nor yet unfelt, at six paces, by hinder-end of playmate, scornfully yet fearfully exposed. But the shooter soon tires of such ineffectual trigger--and his soul, as well as his hair, is set on fire by that extraordinary compound--Gunpowder. He begins with burning off his eyebrows on the King's birthday; squibs and crackers follow, and all the pleasures of the pluff. But he soon longs to let off a gun--"and follows to the field some warlike lord"--in hopes of being allowed to discharge one of the double-barrels, after Ponto has made his last point, and the half-hidden chimneys of home are again seen smoking among the trees. This is his first practice in firearms, and from that hour he is--a Shooter.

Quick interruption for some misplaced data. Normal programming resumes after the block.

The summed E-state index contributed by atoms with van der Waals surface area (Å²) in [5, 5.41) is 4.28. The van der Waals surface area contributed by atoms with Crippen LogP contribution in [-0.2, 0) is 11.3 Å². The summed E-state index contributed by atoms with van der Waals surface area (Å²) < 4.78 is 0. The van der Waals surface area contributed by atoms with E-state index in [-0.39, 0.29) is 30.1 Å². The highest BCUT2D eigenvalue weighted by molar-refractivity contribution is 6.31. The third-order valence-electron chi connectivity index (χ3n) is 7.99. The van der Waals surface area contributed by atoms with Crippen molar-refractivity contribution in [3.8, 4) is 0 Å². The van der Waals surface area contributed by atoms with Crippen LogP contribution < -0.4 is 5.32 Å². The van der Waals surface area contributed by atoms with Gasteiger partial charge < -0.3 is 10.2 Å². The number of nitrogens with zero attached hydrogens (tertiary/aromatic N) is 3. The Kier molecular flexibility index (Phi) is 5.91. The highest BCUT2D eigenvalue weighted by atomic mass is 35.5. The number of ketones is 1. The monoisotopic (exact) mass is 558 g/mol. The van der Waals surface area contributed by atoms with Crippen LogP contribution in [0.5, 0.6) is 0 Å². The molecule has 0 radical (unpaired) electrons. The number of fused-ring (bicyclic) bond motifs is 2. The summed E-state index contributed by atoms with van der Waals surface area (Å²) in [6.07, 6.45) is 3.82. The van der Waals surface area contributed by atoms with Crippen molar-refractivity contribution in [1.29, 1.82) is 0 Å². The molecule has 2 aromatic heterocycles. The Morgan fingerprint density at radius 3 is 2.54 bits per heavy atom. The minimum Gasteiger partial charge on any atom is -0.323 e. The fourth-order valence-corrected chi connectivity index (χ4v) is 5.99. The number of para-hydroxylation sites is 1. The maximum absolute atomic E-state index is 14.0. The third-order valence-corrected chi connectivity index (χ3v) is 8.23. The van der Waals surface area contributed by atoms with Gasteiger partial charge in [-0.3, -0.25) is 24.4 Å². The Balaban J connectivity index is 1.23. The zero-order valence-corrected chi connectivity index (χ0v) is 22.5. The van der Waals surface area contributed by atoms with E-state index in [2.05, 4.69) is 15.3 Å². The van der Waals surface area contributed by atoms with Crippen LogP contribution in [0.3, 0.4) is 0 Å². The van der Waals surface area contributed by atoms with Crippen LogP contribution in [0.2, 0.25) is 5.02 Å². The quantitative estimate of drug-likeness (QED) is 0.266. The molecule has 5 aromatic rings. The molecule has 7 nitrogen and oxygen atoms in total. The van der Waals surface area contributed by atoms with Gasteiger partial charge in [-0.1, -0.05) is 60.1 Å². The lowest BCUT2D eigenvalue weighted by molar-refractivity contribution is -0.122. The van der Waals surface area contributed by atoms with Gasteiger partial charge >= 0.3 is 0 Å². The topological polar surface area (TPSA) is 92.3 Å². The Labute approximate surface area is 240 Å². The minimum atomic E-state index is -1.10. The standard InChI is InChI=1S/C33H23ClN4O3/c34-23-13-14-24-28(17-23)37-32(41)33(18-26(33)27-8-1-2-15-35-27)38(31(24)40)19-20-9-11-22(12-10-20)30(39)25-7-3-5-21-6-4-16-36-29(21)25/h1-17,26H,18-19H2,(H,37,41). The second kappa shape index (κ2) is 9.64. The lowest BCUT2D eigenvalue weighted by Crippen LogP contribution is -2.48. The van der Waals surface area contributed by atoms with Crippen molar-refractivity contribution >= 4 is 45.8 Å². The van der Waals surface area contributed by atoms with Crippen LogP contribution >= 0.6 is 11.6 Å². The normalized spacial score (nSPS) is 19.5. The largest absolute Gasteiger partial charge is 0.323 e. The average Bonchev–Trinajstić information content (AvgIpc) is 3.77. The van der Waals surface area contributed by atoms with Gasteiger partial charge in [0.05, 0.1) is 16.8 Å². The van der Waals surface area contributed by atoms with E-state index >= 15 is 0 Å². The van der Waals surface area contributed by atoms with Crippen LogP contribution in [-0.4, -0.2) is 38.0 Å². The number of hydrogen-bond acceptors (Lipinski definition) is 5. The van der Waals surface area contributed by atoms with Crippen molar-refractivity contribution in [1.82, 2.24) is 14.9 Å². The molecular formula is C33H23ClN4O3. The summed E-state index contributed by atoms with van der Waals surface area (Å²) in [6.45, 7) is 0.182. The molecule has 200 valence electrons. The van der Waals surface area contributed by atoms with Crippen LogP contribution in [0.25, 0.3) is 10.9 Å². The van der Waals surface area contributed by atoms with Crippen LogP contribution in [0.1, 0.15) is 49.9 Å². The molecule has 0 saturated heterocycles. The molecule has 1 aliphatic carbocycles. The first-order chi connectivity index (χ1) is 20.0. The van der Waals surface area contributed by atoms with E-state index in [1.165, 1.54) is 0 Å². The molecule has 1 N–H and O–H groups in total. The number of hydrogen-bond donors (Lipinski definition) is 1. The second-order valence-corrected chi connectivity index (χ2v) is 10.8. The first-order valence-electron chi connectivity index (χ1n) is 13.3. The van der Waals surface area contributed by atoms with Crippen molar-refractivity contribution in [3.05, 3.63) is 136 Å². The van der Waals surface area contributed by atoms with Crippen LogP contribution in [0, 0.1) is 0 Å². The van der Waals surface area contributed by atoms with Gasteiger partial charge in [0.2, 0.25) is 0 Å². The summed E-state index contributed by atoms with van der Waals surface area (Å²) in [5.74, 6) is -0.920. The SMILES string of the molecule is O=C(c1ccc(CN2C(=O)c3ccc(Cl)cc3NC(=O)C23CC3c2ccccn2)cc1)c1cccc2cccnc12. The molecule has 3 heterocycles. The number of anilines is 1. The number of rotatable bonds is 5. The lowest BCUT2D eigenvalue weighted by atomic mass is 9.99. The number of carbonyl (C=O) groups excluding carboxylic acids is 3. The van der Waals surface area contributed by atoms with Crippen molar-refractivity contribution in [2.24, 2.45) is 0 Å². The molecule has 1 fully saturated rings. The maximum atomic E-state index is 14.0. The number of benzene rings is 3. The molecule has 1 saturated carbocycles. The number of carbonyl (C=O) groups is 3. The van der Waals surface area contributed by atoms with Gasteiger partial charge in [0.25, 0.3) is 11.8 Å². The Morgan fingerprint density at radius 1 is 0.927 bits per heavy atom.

Then there is in most rural parishes--and of rural parishes alone do we condescend to speak--a pistol, a horse one, with a bit of silver on the butt--perhaps one that originally served in the Scots Greys. It is bought, or borrowed, by the young shooter, who begins firing first at barn-doors, then at trees, an